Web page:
Blog Articles

NOTE: The content below expresses the views of the individual named as the author and does not necessarily reflect the position of the WRF as a whole.
Live in the Scriptures

Live in the Scriptures

The foundation of the Protestant Reformation laid upon the inerrancy and the divine inspiration of the Scriptures. Historian J.H. Merle D’Aubigne wrote, “If there is no Word of God in the world, there is no salvation,”[1] adding, “Without this holy, this living Biblicism, there cannot be a saving communication of eternal truth.”[2]

Christians are taught to follow the Lord Jesus Christ. Jesus explained that one must pick up one’s cross daily and follow Him (Luke 9:23-24). In a similar verse, Jesus defined discipleship: “and whosoever doth not bear his cross, and come after me, cannot be my disciple” (Luke 14:27).

Using the Greatest Commandment as their guide, believers are called to live faithfully with their Lord and Savior. Of course, such a change in the flesh is only possible through God’s election and the sanctification of the Holy Spirit.

Believers need and must grow in the Spirit and sanctification process. The Scriptures are to be revered and viewed as living communication with God. If a believer ever questions what God desires for them, they must turn to prayer and the Bible. Norvell Robertson wrote:

You can scarcely be placed in any condition in life, or be in any state of mind, but you      may find something in the Bible appropriate to your peculiar need; and if you will store       your mind with the rich treasures of the Divine word, you will have the needed supply at     hand.[3]

It is the Christian’s responsibility to study the Scriptures. While not every believer may be called to be an academic theologian, the church should instruct all Christians to study the Bible diligently. If allowed to assist the convert, the Bible will bear fruit and heavenly understanding.

Today, the Bible is still the number-one-selling book in the world. But how many people take advantage of the Scriptures, and the opportunity to own a Bible? During the Reformation, the average person could not hold a Bible. People gave their lives for the Scriptures. Sadly, today, punishment still exists in many parts of the world. Several hostile nations and governments forbid their citizens from owning a Bible.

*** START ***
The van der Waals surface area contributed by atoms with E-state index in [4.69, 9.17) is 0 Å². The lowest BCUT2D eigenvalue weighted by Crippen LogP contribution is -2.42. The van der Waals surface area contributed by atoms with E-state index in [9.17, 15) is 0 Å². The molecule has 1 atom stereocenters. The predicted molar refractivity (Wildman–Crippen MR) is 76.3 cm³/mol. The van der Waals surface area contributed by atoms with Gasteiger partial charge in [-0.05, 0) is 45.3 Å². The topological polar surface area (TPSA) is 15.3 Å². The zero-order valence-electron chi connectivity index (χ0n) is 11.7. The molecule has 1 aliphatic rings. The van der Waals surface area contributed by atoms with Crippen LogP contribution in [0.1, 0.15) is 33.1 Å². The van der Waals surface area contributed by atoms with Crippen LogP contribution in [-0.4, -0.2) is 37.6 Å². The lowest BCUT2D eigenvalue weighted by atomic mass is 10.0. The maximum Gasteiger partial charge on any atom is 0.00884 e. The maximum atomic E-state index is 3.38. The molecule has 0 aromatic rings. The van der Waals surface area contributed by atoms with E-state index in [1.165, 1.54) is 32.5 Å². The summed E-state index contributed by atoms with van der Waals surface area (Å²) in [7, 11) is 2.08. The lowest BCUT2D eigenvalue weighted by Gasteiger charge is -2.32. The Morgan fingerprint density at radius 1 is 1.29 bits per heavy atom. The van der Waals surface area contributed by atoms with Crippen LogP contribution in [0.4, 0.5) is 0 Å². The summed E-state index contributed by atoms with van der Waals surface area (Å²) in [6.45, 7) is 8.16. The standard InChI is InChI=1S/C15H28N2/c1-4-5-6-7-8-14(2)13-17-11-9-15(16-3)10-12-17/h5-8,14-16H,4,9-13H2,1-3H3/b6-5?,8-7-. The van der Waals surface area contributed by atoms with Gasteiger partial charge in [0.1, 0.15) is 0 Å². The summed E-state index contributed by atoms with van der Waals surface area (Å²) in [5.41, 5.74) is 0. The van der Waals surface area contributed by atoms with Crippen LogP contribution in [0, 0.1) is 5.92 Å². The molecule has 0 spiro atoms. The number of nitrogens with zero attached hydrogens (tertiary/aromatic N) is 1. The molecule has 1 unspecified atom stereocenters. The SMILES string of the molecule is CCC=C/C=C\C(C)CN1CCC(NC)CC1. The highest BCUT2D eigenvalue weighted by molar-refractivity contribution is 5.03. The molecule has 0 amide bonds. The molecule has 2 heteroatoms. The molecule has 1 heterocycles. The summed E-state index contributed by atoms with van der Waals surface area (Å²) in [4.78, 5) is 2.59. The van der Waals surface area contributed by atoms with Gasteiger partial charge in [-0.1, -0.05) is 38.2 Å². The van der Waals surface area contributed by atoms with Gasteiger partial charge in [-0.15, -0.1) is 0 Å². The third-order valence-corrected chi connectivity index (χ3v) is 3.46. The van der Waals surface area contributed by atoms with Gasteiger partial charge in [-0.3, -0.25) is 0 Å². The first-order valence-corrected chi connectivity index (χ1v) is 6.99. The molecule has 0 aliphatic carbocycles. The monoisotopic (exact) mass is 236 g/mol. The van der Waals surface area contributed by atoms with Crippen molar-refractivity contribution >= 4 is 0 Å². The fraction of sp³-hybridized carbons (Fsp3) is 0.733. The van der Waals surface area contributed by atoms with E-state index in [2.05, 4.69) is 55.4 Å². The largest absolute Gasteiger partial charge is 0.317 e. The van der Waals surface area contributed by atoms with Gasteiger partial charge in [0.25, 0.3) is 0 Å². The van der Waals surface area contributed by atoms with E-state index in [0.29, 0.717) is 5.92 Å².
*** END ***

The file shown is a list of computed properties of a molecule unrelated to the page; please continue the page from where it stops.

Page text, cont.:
D’Aubigne shared one story:


A pious woman having heard or read words directed against the Divine authority of the    Scriptures, laid both her hands immediately on the Bible, which was lying before her, and       cried aloud (I heard her), “This is my Bible!—this is my Bible!—my God has given it to       me!—no one shall take it from me!”[4]


The Bible's principal message is about salvation through Christ, from start to finish. In the Scriptures is the message of forgiveness, hope, and freedom from sin. If anyone so desires to know how and why to please their Creator, they will find the answers in the Bible.

We must not take for granted owning a Bible and remember those who do not have that luxury. And this alone should be a constant reminder of how Satan continuously attacks the church and attempts to restrict access to Jesus Christ. Christians must never take the Scriptures for granted and study the Word at every opportunity.

There is no other book outside of the Word of God that has made such an impact on humanity. The Bible can tame the soul, provide hope and clear paths of understanding, and help the reader grow in a personal relationship with their Creator. Studying the Bible is not optional but expected and is a sign of the regeneration of the soul. Christians must not be complacent; they must walk faithfully with their Savior. The title and mere definition of a Christian (follower of Christ) is simple, yet challenging for many to understand. The Bible lies at the core of this commitment and devotion to Christ. In order to be a disciple of Christ, one must understand one’s need for a Savior and the redemption of their Savior. May we praise God; we have the Scriptures for such understanding and instruction.


[1] J.H. Merle D’Aubigne, The Authority of God: Four Discourses, (Harrisonburg: Sprinkle Publications, 2008), 181.

[2] Ibid.

[3] Norvell Robertson, Handbook of Theology, (Harrisonburg: Sprinkle Publications, 1983), 75.

[4] D’Aubigne, The Authority of God: Four Discourses, 115.

 David T. Crum holds a Ph.D. in Historical Theology. He serves as an Assistant Professor of History and Dissertation Chair. His research interests include the history of warfare and Christianity. He and his family are members of Trinity Presbyterian Church (ARP) in Bedell, New Brunswick.  He is an individual member of the WRF.

Print   Email